Thursday, 28 May 2009

Depression Times for Photography

I watched with sadness a couple of nights ago a story on the once mighty USA city of Detroit, affectionately referred to as Motown, the Motor City.

The streets are becoming deserted the report said, people are being laid off as another depression sinks in.

Is it media madness? Maybe so, maybe not. What it did though was remind me of one of my favourite photographers, Dorothea Lange, who during the last depression shut the door on her illusive and well earning portrait studio in the early 1930’s and took her camera onto the streets, to the breadlines, waterfront strikes, and down-and-out people of Depression-era San Francisco.

Her images captured emotion, reality and gave us an everlasting documentary portrait of these times. Dorothea Lange's insightful and compassionate photographs have exerted a profound influence on the development of modern documentary photography. Lange's concern for people, her appreciation of the ordinary, and the striking empathy she showed for her subjects make her unique among photographers of her day.

Lange documented the troubled exodus of farm families escaping the dust bowl as they migrated West in search of work. Lange's documentary style achieved its fullest expression in these year, with photographs such as "Migrant Mother" (featured here and one of my favourite of Lange’s images) becoming instantly recognised symbols of the migrant experience.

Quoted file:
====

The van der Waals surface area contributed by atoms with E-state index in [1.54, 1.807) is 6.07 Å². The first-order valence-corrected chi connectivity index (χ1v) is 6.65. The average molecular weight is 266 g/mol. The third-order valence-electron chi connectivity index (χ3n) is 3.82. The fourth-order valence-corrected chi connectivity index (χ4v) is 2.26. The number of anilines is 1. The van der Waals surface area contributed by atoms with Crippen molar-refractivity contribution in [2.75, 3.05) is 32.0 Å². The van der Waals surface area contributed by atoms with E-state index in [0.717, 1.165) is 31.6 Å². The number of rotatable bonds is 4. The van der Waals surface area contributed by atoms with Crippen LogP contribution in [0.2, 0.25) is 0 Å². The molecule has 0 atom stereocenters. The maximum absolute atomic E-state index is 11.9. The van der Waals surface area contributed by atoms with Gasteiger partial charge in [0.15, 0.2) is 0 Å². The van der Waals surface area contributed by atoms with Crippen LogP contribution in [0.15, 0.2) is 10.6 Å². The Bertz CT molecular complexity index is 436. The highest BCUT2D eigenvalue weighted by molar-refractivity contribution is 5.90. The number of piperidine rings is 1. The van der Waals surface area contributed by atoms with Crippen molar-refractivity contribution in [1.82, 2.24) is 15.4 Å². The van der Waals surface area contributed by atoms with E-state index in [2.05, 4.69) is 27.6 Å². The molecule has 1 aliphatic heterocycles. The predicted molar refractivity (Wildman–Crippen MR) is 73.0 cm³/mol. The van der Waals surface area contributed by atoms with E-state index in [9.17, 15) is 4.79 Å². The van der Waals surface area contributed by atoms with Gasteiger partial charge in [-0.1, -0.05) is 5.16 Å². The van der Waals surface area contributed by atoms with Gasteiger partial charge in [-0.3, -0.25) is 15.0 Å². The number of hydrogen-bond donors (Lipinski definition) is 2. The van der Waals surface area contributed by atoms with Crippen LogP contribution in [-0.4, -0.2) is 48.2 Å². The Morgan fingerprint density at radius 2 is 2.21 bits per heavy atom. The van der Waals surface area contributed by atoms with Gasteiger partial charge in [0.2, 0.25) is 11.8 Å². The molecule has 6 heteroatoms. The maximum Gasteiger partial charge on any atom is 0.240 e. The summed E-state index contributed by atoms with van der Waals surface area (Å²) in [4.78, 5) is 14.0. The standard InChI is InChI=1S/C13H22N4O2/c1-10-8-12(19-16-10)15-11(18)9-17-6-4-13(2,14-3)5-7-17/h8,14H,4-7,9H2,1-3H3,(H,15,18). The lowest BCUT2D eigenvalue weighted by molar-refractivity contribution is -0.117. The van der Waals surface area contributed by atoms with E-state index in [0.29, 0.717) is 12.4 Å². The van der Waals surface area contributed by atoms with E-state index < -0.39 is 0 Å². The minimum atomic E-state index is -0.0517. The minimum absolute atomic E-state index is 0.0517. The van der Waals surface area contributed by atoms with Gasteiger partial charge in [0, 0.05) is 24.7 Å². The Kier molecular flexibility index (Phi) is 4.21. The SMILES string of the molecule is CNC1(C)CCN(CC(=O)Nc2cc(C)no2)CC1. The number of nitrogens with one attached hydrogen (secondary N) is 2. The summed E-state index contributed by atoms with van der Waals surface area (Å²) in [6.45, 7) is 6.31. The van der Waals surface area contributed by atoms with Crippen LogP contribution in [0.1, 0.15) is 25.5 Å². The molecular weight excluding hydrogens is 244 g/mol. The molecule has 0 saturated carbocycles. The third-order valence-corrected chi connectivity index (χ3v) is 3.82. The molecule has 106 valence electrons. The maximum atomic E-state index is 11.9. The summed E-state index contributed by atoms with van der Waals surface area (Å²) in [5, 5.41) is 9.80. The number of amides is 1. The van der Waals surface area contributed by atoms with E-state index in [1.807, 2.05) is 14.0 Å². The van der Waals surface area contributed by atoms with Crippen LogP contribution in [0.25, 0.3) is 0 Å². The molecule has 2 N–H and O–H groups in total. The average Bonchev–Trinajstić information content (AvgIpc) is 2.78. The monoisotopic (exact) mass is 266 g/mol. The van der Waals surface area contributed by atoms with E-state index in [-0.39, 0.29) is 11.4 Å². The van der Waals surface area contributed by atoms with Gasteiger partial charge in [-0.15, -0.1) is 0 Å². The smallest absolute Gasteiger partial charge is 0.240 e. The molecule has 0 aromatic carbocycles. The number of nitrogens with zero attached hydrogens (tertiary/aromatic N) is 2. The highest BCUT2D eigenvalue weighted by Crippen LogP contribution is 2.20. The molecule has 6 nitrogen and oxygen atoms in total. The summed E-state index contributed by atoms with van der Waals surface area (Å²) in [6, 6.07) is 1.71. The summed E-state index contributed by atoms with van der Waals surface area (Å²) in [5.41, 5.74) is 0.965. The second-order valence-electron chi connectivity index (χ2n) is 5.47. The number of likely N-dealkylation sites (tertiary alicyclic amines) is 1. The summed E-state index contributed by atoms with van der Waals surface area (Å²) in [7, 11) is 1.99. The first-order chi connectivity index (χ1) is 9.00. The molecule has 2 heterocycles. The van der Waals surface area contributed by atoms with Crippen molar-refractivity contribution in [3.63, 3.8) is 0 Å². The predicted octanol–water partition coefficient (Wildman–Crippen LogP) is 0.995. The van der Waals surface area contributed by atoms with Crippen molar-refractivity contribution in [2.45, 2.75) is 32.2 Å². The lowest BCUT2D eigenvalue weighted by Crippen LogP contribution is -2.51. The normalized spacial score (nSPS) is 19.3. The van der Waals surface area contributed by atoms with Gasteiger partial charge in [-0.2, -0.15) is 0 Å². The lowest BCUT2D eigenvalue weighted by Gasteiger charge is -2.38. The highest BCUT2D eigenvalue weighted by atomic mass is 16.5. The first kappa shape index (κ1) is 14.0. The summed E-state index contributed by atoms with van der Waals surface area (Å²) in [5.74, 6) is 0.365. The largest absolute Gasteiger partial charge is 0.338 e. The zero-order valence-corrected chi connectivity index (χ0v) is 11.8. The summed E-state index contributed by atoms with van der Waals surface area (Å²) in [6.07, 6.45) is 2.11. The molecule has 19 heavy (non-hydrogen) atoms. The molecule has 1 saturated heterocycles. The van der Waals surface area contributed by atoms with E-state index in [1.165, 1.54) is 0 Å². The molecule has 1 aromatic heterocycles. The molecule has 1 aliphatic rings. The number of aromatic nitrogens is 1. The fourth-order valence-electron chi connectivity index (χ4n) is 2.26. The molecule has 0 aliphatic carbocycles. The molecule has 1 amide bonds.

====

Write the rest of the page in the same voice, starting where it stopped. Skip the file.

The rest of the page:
"You put your camera around your neck
along with putting on your shoes,
and there it is, an appendage of the body that shares your life with you. The camera is an instrument that teaches people how to see without a camera."
Dorothea Lange

How I wish now I could jump on a plane and fly to the people of Motown: be with them and document this time in our lives in a lovingly humane way.

View the Oakland Museum of California's entire Dorothea Lange photonegative collection online at

To view the program aired on the BAC Foreign Correspondent follow this link:


Rebecca said...

Beautiful Post. I love the links to Lange's photo collection. Very thoughtful. Thanks for posting

Melanie Surplice said...

Great article Danielle. I love the quote about photography by Dorothea Lange. How true!